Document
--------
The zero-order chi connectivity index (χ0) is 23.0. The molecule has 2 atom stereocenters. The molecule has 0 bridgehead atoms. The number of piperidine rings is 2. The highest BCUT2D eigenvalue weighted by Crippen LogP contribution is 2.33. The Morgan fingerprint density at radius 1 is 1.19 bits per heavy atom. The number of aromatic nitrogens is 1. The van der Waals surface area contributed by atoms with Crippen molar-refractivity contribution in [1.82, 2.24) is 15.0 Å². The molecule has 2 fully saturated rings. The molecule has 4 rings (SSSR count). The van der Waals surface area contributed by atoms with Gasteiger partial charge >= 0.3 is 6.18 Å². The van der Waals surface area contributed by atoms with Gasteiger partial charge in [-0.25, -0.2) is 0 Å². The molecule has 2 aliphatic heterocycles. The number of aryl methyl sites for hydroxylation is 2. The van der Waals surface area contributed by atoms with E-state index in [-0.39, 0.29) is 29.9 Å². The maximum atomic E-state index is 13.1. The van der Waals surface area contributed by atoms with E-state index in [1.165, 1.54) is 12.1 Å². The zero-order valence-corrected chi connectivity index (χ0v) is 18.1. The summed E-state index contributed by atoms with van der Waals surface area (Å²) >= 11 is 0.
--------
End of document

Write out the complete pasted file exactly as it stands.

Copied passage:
The zero-order chi connectivity index (χ0) is 23.0. The molecule has 2 atom stereocenters. The molecule has 0 bridgehead atoms. The number of piperidine rings is 2. The highest BCUT2D eigenvalue weighted by Crippen LogP contribution is 2.33. The Morgan fingerprint density at radius 1 is 1.19 bits per heavy atom. The number of aromatic nitrogens is 1. The van der Waals surface area contributed by atoms with Crippen molar-refractivity contribution in [1.82, 2.24) is 15.0 Å². The molecule has 2 fully saturated rings. The molecule has 4 rings (SSSR count). The van der Waals surface area contributed by atoms with Gasteiger partial charge >= 0.3 is 6.18 Å². The van der Waals surface area contributed by atoms with Gasteiger partial charge in [-0.25, -0.2) is 0 Å². The molecule has 2 aliphatic heterocycles. The number of aryl methyl sites for hydroxylation is 2. The van der Waals surface area contributed by atoms with E-state index in [-0.39, 0.29) is 29.9 Å². The maximum atomic E-state index is 13.1. The van der Waals surface area contributed by atoms with E-state index in [1.165, 1.54) is 12.1 Å². The zero-order valence-corrected chi connectivity index (χ0v) is 18.1. The summed E-state index contributed by atoms with van der Waals surface area (Å²) >= 11 is 0.